Do you mind expanding on letting go of resentment? I was not aware it is a major factor. I was somewhat aware that decisions on how to handle resentment were somehow going back and forth.


In my own experience, I did sense an ability to let go of some deep-seated resentment. At the time it felt as if it had disappeared forever, but the resentment came back after the effects of the drug wore off.

That was a casual experience with the drug, though. Not taken in a clinical setting with the objective goal of dealing with those issues. I could easily see how the drug could be used carefully for such a goal. In fact it was one of my first reactions when I felt it for the first time. I thought "holy shit this would be an amazing therapeutic tool". There really is no way to describe it.


The narrative is that an illegal party drug seems to have potential as a psychiatric tool, but this is was it was before it became a party drug.

The disinhibition and mental clarity allows people to open up, "break out of their shell" and talk honestly about themselves and their feelings. And it does this immediately and with ease. It's really something special.

From Wikipedia:

Shulgin was impressed with the drug's disinhibiting effects and thought it could be useful in therapy. Believing MDMA allowed users to strip away habits and perceive the world clearly, Shulgin called the drug "window". Shulgin occasionally used MDMA for relaxation, referring to it as "my low-calorie martini", and gave the drug to friends, researchers, and others who he thought could benefit from it. One such person was Leo Zeff, a psychotherapist who had been known to use psychedelic substances in his practice. When he tried the drug in 1977, Zeff was impressed with the effects of MDMA and came out of his semi-retirement to promote its use in therapy. Over the following years, Zeff traveled around the United States and occasionally to Europe, eventually training an estimated four thousand psychotherapists in the therapeutic use of MDMA. Zeff named the drug "Adam", believing it put users in a state of primordial innocence.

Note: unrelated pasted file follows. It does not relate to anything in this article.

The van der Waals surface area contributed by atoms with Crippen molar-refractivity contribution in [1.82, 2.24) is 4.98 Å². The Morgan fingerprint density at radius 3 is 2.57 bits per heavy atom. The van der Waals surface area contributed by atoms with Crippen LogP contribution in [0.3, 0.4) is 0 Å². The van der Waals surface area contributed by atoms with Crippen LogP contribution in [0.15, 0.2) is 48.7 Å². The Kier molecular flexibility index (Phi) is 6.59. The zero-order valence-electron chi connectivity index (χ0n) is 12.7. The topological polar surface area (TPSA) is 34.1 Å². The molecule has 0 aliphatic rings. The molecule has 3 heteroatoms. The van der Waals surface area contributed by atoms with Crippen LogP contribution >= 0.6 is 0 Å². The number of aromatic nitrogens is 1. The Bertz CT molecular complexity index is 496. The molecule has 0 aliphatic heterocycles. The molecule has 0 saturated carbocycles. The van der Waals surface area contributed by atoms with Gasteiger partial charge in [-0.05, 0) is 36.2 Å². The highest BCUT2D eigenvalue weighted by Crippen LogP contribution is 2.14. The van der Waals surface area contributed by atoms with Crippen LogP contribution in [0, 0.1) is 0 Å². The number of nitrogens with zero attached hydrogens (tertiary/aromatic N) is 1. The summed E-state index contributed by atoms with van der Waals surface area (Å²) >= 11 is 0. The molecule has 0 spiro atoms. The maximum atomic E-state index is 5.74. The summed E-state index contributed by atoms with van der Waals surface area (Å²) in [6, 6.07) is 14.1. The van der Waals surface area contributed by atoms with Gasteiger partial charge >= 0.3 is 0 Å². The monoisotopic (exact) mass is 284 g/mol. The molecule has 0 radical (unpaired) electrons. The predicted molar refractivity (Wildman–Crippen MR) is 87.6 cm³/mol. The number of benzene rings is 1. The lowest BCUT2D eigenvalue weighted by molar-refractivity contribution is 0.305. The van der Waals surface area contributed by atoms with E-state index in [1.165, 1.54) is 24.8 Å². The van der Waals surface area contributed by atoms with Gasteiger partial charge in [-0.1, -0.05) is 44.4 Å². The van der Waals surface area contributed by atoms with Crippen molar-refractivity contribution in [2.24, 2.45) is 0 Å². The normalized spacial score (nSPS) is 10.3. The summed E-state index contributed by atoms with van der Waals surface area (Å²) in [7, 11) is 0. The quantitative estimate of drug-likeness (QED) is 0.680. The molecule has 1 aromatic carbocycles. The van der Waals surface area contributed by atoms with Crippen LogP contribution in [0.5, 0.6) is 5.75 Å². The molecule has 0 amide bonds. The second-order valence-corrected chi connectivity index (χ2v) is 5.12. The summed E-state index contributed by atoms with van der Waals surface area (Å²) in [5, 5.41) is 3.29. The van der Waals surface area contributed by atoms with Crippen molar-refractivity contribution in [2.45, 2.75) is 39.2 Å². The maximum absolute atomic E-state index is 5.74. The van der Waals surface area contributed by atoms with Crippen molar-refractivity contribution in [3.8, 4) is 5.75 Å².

If you think this is important, donate to MAPS! Yes they accept crypto.

https://store.maps.org/np/clients/maps/donation.jsp?campaign...


It's interesting that both PTSD-suffering veterans described the benefit of MDMA with the same words: "I was able to forgive myself."

Whether you call it conscience or superego, how we judge ourselves seems to be important for mental health.


https://en.wikipedia.org/wiki/Shadow_(psychology)

Interestingly, in the documentary _Dirty Pictures_[0], and in the books PiHKAL and TiHKAL, Ann Shulgin (widow of Alexander Shulgin, the chemist that re-synthesised MDMA and re-introduced it to the world) talks a lot about the shadow and her work as a therapist whilst working with MDMA shortly after it's effects became known. MDMA was initially trialled by psychiatrists working with the shadow.